Three ways to make home buyouts more efficient

By: Gabrielle Rosario, EDF Intern

Each year, flood risk increases from sea level rise and storms, raising major concerns among millions of homeowners. Flooding can inundate homes, damage property and cause safety and health concerns, as well as isolate residents from essential government services like trash pickup or emergency vehicle access. In fact, by 2030, over 20 million Americans will be at risk of inundation due to sea level rise, and many will be unable to afford to move.  

Managed retreat policies, such as voluntary home buyouts, can facilitate the relocation of residents out of increasingly flood-prone communities. But unfortunately, existing federal programs are slow and require local governments to meet complex and challenging guidelines. 

Innovative approaches are needed to make buyouts more efficient. Here are three strategies that can help: 

1. Establish state-level buyout programs

States can establish state-level flood buyout programs in which a state department funds, organizes and manages home acquisitions in local governments. On average, these programs are faster, less complex and provide more flexibility compared to federal programs. 

A great example is New Jersey’s Blue Acres program, a state buyout program under the Department of Environmental Protection (NJDEP). Since its founding in 1995, the NJDEP has spent $190 million to acquire more than 1,000 properties with an average processing time of six to 12 months to complete, compared to an average five years for buyouts funded by the Federal Emergency Management Agency (FEMA). And in 2022, the state allocated another $50 million to continue to grow this impactful program.

Blue Acres also builds strong relationships with localities by inviting them into the decision-making process through comprehensive community engagement and outreach. Additionally, NJDEP employs staffers with diverse backgrounds, including human ecologists, planners and social workers that have the capacity and technical expertise to help localities through each step of the process.

2. Develop state or local funding mechanisms to finance buyouts

States can help fund local buyout programs and reduce the cost-share requirements of federal programs, which can be a burden for local governments with limited budgets. 

For instance, state bonds can shorten a buyout process from 18 months to as little as three. States may also use revolving loan funds, which provide low-interest loans to localities and are funded by interest and principal payments from older loans so the program can operate cyclically. Finally, states can use grant programs, which provide debt-free funding to localities for flood buyouts.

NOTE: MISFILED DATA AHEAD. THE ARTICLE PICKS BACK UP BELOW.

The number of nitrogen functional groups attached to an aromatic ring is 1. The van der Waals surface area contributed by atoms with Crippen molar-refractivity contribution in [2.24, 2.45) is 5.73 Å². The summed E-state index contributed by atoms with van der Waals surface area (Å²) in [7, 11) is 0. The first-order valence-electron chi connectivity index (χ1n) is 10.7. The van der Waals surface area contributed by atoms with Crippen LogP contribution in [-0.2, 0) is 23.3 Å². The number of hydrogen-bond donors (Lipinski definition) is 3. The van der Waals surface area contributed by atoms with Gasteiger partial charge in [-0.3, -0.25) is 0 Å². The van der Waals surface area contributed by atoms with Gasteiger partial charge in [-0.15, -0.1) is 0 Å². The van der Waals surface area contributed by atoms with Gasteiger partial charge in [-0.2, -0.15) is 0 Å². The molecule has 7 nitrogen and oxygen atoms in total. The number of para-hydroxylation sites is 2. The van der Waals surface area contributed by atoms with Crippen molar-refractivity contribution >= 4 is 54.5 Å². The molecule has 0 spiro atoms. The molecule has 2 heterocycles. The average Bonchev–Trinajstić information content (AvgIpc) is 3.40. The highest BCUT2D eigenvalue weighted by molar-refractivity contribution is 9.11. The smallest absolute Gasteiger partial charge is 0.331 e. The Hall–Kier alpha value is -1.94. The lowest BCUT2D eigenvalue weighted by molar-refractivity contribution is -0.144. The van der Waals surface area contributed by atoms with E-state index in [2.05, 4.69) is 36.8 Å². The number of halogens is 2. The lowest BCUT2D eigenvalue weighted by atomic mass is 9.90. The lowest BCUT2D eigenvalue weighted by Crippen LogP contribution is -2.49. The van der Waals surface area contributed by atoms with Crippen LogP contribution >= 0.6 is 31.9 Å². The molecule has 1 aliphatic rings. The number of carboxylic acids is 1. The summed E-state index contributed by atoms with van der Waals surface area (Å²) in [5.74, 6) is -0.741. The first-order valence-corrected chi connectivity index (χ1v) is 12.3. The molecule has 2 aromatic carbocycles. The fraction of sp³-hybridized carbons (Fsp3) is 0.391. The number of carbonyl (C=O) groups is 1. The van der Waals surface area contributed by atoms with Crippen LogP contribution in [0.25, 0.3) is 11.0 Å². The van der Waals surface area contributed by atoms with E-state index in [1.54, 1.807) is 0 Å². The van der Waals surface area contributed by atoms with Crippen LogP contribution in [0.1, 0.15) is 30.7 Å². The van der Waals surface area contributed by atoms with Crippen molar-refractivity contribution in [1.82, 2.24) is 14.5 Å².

Local governments can also choose to fund buyouts with their own budgets, which are on average quicker and allow for greater control over the process, which can lessen burdens to meet complex federal requirements.  

Charlotte-Mecklenburg, North Carolina serves as an example of a successful locally-funded buyout program. As the area was unable to meet the complex requirements laid out by FEMA, the county created its own funding mechanism. The program now utilizes funding from local stormwater utility fees, allowing the county to streamline its process and quickly purchase homes after floods. Since 1999, the program has purchased more than 400 properties, and the buyouts take an average of six months to complete. 

3. Build capacity for local buyout programs

Many local communities lack the expertise and capacity to apply for federal funding and are unable to implement buyouts on their own. An effective strategy is for federal and state agencies to provide technical assistance or training to local governments on buyout applications.  

At the federal level, FEMA and the U.S. Department of Housing and Urban Development should develop buyout training modules for communities, including grant application workshops or cost-benefit analysis training. They can also increase funding for staffing at the state level, which would assist communities applying to federal grants. 

Increasing state agency staffing across multiple departments can also provide support for local governments, including training, templates, technical advice and interim reviews to localities, which in turn builds local governments’ capacity to implement buyouts. Greater staffing could also improve transparency of government actions during buyouts, as there are more staff dedicated to communicating with residents to explain the process. This can thereby build residents’ trust in government, leading to smoother implementation. 

With flood risks increasing across the country in coastal and inland areas alike, we need more tools in the toolbox to make our communities more resilient to climate change. Improving access to and the effectiveness of voluntary flood buyouts will help Americans adapt to a climate-driven future. 


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